Since posting before about my initial experience walking the labyrinth, I have walked it dozens of times for different reasons and had different stirrings as a result of them. Sometimes, I just walk it when I have no where else to walk, when I feel like it is a familiar path that I can trust, and so I walk it in the presence of God and recognize it as a trustworthy path. Other times I’ve walked it in anger or frustration with housemates, myself, what I’m learning, what I’m being told, the type of spirituality that I sometimes rub up against, and it is a good place to just let those emotions go. The labyrinth seems so much shorter then, as I’m usually pacing it quickly, throwing up hands in frustration. Perhaps anger, hurt, resentment, and frustration are the quickest route to God. How quickly we turn either in blame or in helplessness when we run into walls or pain. In those moments we can choose to keep running the course or we can duck out early and completely miss any true experience of God.
Sometimes I’ve walked it in obedience to the Holy Spirit. On one significant occasion, I found myself drawn out of bed late at night and called to the labyrinth. On an incredible, cool summer night, I walked the labyrinth unlike any other time before or since, not choosing my steps myself but feeling the breath of God in the wind pushing me along, filling my lungs, filling me with joy and laughter at my own ridiculousness, totally out of control. Oh, the wind! I’ve never felt the wind so intimately, so connected to my very being, and it made so much sense to understand it as God’s breath. That image had been sticking in my head since I arrived here, and on one dramatic occasion (and a few other less dramatic ones), I knew it more fully than ever before.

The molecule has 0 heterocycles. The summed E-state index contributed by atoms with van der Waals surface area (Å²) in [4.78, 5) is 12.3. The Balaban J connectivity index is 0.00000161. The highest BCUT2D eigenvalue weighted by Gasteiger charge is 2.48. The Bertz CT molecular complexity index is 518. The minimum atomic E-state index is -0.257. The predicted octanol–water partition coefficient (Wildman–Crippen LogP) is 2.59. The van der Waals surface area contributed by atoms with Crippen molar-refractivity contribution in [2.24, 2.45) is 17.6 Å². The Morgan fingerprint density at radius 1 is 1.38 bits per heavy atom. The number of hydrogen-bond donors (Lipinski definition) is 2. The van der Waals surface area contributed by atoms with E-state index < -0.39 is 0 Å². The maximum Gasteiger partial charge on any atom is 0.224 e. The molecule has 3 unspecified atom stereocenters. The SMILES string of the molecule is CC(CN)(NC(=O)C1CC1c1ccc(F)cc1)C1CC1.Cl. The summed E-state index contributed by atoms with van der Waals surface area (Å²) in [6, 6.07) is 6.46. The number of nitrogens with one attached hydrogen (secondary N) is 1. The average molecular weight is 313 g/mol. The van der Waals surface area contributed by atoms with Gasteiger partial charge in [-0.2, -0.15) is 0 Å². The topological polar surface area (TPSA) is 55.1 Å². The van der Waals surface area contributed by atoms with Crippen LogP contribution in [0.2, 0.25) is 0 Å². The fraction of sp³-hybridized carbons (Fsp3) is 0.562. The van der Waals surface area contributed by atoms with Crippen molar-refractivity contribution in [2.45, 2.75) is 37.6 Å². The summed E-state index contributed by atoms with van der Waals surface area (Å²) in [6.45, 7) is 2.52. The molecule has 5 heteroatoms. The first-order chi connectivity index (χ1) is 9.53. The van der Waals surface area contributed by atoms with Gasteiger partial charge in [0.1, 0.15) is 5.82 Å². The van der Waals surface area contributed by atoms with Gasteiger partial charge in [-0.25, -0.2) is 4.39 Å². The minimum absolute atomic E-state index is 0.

For me, the labyrinth has become a sacred space. When I’m in it, I know that there is something different. Not every time is like that one night, but I know what it means to regard a space as sacred even when it doesn’t overwhelm me emotionally.
And while I still hold to the conclusions I made in the last post about the labyrinth (that the cross is the true center that disrupts our paths and directions and allows for no other center), I do find the labyrinth a good metaphor for life. Not so much that all of our lives will lead to the center (because, as I said before, that makes a)the cross not the center b) arriving at the center a merely passive action that asks nothing of us along the journey), but that the path is always moving and turning and we must turn to see the cross. Even when it doesn’t feel close (as in my journeys in the labyrinth that were primarily discipline), recognizing the presence of the cross and choosing to see it by way of turning is spiritually nourshing.
If I could pick out one significant thing from this time at the CAC it would probably be choosing to see the cross wherever I am in life, with whomever. The cross is always there, always offering its medicine for the healing of the world and our individual lives as well. Life will continue to have its disappointments and hurts, its let downs from friends, family, and community, but I know that these too are just part of the dying process. And dying hurts. Yet we know that death is never the final answer. There is true life at the true center, the cross.